TripAdvisor deactivates passwords of members whose data has been affected in previous breaches

The popular travel guide and restaurant review website, ‘’ will invalidate a member’s password if their email and password have been affected in previous data breaches. The step has been taken after the firm found out that some of its members’ passwords were revealed in several unauthorized disclosures. The firm believes that threat actors can misuse these stolen credentials to perform credential stuffing attack. The company has sent emails to the potential victims to warn them that their data has been found in the ‘lists of publicly leaked passwords’ and that they need to reset their passwords. The potential victims have been informed that their current passwords have been disabled and are required to change the same in order to recover their accounts. Tripadvisor is taking this affirmative step to prevent its members’ accounts from being compromised via credential stuffing attacks. “As part of our ongoing efforts to protect your security, TripAdvisor recently compared our member databases with lists of publicly leaked passwords. Unfortunately, your email and password were included on a list of leaked passwords. As a result, to protect your TripAdvisor account, we have invalidated your password,” reads TripAdvisor’s email notification, Z6Mag reported. TripAdvisor has also asked its users not to reuse the same password in other services. It has urged them to take additional steps to protect their online accounts. “Also, we recommend that you take additional steps for the safety of your other online accounts. If your discontinued TripAdvisor password is used on any other site or app, change your password on those sites/apps — and avoid using any password on more than one site,” they added.


New Silex malware renders IoT devices inoperable

A new malware affecting IoT devices has been spotted in the wild. Known as ‘Silex’, the malware is found to brick these devices in significant numbers. It is reported that the attacks leveraging Silex are still in progress. This new malware was discovered by security researcher Larry Cashdollar of Akamai. The researcher suggested that Silex was likely targeting Unix-like systems with default credentials. In a tweet, Cashdollar mentions that the Silex malware was corrupting the device’s storage, removed firewall rules, and network configurations and then proceeded to halt the device. It was also identified that the malware was a bot designed for bricking IoT devices. ZDNet found that around 2000 devices were inoperable in an hour after the malware’s discovery. The creator of this malware was linked to a hacker who went by the online name ‘Light Leafon’. He mentions that the malware began as a fun project which was eventually developed into a full-fledged bot. In an email to ZDNet, Cashdollar told that the source of the attacks was coming from a server based in Iran. “It appears the IP address that targeted my honeypot is hosted on a VPS server owned by, which is operated out of Iran,” Cashdollar said. However, the IP address was blacklisted on URLhaus project later. Devices bricked in the attacks could be brought back to operation by re-installing the device’s firmware since Silex primarily targeted the firmware.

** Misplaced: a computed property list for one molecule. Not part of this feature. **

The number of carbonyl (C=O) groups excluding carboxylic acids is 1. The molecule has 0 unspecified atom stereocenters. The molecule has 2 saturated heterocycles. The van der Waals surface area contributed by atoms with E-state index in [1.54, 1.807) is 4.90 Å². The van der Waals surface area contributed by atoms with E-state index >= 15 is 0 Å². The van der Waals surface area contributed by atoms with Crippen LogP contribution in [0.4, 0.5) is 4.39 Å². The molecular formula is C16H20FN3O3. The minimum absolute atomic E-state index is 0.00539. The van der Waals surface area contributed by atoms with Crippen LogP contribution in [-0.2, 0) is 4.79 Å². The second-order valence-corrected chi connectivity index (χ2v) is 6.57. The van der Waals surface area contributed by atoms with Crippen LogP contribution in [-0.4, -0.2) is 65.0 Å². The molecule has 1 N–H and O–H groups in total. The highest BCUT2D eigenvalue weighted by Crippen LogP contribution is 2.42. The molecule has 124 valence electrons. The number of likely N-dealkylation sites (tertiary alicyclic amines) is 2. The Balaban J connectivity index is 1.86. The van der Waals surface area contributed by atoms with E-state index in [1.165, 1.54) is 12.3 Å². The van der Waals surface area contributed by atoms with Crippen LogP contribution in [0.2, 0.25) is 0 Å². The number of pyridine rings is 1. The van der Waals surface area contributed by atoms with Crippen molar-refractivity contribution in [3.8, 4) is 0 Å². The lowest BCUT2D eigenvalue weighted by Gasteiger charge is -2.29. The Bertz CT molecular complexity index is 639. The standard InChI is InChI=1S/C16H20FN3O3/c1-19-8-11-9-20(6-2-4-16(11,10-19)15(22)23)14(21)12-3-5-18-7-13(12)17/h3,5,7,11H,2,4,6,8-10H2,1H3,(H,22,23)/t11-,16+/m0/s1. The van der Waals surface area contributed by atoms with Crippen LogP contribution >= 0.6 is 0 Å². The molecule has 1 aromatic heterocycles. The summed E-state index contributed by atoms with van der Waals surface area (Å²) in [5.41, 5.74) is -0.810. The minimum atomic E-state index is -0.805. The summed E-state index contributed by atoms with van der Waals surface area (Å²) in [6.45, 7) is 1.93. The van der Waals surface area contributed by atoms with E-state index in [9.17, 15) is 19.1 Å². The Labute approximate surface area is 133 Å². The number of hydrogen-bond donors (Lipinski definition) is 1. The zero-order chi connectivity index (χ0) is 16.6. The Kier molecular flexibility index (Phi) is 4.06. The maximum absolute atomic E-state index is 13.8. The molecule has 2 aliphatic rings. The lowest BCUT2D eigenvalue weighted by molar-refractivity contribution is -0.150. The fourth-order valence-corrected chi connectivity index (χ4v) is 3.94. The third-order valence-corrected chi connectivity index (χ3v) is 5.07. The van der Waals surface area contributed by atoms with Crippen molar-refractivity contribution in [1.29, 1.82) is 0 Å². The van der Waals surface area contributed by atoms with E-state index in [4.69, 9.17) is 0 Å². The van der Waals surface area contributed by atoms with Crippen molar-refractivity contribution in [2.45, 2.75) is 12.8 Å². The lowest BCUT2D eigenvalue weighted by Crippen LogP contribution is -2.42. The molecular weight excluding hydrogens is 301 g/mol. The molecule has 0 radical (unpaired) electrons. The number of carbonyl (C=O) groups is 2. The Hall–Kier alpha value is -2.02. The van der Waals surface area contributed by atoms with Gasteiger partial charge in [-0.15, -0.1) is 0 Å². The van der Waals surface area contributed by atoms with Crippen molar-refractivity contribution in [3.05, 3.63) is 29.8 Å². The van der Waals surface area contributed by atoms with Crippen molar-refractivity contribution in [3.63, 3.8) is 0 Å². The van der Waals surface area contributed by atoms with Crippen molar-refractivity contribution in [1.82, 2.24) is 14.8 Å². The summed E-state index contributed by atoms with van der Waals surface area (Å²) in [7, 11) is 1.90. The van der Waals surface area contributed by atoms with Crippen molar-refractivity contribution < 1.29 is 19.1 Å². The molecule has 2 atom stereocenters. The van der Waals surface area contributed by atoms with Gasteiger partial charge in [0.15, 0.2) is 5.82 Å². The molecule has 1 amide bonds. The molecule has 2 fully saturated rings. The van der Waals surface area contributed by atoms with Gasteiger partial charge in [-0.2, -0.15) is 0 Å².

New scam campaign disguised as Bitcoin and Ethereum giveaways targets cryptocurrency users

A new scam campaign disguised as cryptocurrency giveaway is underway that pretends to come from Tesla, Elon Musk, and John McAfee. A security researcher named Frost observed the re-emergence of the cryptocurrency giveaway scams. The researcher noted that these scams are being promoted on Twitter. This scam claims that if a cryptocurrency user sends them between 0.05 to 5 Bitcoins or 0.5 to 50 Ethereum, the giveaway will send them up to ten times back. The Twitter messages that promote this scam includes a link that redirects users to a fake Medium article page where they can learn more about the giveaway. The fake Medium articles contain links, which upon clicking redirects users to the giveaway scam page. The fake Medium article also includes fake comments stating positive reviews for the giveaway. The scam pages will show the list of transactions being sent to and from the cryptocurrency address as well as list how much cryptocurrency is left to giveaway. The McAfee Ethereum giveaway scam has received 4 payments totaling 0.96 Ethereum (USD $310). On the other hand, the Tesla Bitcoin giveaway scam has received approximately 0.418 bitcoins ( USD 4,473.60). Such types of scams involving cryptocurrency have re-emerged and continue to grow as cryptocurrency prices keep rising this year. Therefore, security experts advise users to not take part in cryptocurrency giveaways.


Security flaw in LTE networks can let hackers send false presidential alerts